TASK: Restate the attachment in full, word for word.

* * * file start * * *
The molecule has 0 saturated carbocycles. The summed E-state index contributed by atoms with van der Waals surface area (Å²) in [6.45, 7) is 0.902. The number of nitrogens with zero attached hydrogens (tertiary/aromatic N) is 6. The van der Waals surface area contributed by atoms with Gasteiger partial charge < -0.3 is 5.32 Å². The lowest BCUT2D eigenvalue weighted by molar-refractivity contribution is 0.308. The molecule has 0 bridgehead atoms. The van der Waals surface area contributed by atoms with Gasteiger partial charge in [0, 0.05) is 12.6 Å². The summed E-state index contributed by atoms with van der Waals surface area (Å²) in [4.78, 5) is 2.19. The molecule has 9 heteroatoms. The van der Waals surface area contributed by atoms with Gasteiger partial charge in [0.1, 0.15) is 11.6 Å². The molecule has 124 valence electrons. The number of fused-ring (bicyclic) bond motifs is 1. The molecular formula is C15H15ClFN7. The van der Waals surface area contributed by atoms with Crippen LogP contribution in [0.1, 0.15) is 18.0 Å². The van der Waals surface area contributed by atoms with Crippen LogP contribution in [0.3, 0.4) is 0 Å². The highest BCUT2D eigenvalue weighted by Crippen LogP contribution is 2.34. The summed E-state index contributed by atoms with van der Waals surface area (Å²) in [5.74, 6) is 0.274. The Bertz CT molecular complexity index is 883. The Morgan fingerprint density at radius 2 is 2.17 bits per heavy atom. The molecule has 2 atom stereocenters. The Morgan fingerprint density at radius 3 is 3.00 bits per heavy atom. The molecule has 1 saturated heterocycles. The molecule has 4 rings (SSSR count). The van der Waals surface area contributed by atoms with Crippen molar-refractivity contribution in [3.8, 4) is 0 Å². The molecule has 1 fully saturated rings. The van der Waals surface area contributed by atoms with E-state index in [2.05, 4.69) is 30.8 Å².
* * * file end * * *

The molecule has 0 saturated carbocycles. The summed E-state index contributed by atoms with van der Waals surface area (Å²) in [6.45, 7) is 0.902. The number of nitrogens with zero attached hydrogens (tertiary/aromatic N) is 6. The van der Waals surface area contributed by atoms with Gasteiger partial charge < -0.3 is 5.32 Å². The lowest BCUT2D eigenvalue weighted by molar-refractivity contribution is 0.308. The molecule has 0 bridgehead atoms. The van der Waals surface area contributed by atoms with Gasteiger partial charge in [0, 0.05) is 12.6 Å². The summed E-state index contributed by atoms with van der Waals surface area (Å²) in [4.78, 5) is 2.19. The molecule has 9 heteroatoms. The van der Waals surface area contributed by atoms with Gasteiger partial charge in [0.1, 0.15) is 11.6 Å². The molecule has 124 valence electrons. The number of fused-ring (bicyclic) bond motifs is 1. The molecular formula is C15H15ClFN7. The van der Waals surface area contributed by atoms with Crippen LogP contribution in [0.1, 0.15) is 18.0 Å². The van der Waals surface area contributed by atoms with Crippen LogP contribution in [0.3, 0.4) is 0 Å². The highest BCUT2D eigenvalue weighted by Crippen LogP contribution is 2.34. The summed E-state index contributed by atoms with van der Waals surface area (Å²) in [5.74, 6) is 0.274. The Bertz CT molecular complexity index is 883. The Morgan fingerprint density at radius 2 is 2.17 bits per heavy atom. The molecule has 2 atom stereocenters. The Morgan fingerprint density at radius 3 is 3.00 bits per heavy atom. The molecule has 1 saturated heterocycles. The molecule has 4 rings (SSSR count). The van der Waals surface area contributed by atoms with Crippen molar-refractivity contribution in [3.8, 4) is 0 Å². The molecule has 1 fully saturated rings. The van der Waals surface area contributed by atoms with E-state index in [2.05, 4.69) is 30.8 Å².